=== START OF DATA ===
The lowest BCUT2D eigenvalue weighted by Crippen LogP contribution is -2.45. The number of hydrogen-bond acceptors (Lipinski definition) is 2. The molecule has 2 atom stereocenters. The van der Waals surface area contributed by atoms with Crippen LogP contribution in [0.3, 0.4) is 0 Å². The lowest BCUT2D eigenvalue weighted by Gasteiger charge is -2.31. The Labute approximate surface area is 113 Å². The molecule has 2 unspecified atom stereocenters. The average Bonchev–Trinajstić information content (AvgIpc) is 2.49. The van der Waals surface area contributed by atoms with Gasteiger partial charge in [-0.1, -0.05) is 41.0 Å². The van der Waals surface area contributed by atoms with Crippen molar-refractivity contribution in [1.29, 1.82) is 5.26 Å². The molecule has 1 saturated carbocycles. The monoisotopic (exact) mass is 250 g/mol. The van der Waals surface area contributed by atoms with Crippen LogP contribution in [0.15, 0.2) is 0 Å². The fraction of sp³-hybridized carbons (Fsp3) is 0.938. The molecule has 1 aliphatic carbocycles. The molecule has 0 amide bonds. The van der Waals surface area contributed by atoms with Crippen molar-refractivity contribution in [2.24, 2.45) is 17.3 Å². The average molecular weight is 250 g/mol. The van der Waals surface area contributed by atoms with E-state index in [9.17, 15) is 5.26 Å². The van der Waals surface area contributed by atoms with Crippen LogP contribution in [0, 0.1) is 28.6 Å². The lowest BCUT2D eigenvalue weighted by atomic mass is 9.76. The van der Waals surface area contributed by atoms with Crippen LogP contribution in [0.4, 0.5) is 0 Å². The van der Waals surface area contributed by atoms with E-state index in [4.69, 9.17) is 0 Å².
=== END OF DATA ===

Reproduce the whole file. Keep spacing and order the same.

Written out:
The lowest BCUT2D eigenvalue weighted by Crippen LogP contribution is -2.45. The number of hydrogen-bond acceptors (Lipinski definition) is 2. The molecule has 2 atom stereocenters. The van der Waals surface area contributed by atoms with Crippen LogP contribution in [0.3, 0.4) is 0 Å². The lowest BCUT2D eigenvalue weighted by Gasteiger charge is -2.31. The Labute approximate surface area is 113 Å². The molecule has 2 unspecified atom stereocenters. The average Bonchev–Trinajstić information content (AvgIpc) is 2.49. The van der Waals surface area contributed by atoms with Gasteiger partial charge in [-0.1, -0.05) is 41.0 Å². The van der Waals surface area contributed by atoms with Crippen molar-refractivity contribution in [1.29, 1.82) is 5.26 Å². The molecule has 1 saturated carbocycles. The monoisotopic (exact) mass is 250 g/mol. The van der Waals surface area contributed by atoms with Crippen LogP contribution in [0.15, 0.2) is 0 Å². The fraction of sp³-hybridized carbons (Fsp3) is 0.938. The molecule has 1 aliphatic carbocycles. The molecule has 0 amide bonds. The van der Waals surface area contributed by atoms with Crippen molar-refractivity contribution in [2.24, 2.45) is 17.3 Å². The average molecular weight is 250 g/mol. The van der Waals surface area contributed by atoms with E-state index in [9.17, 15) is 5.26 Å². The van der Waals surface area contributed by atoms with Crippen LogP contribution in [0, 0.1) is 28.6 Å². The lowest BCUT2D eigenvalue weighted by atomic mass is 9.76. The van der Waals surface area contributed by atoms with Crippen LogP contribution in [0.4, 0.5) is 0 Å². The van der Waals surface area contributed by atoms with E-state index in [4.69, 9.17) is 0 Å².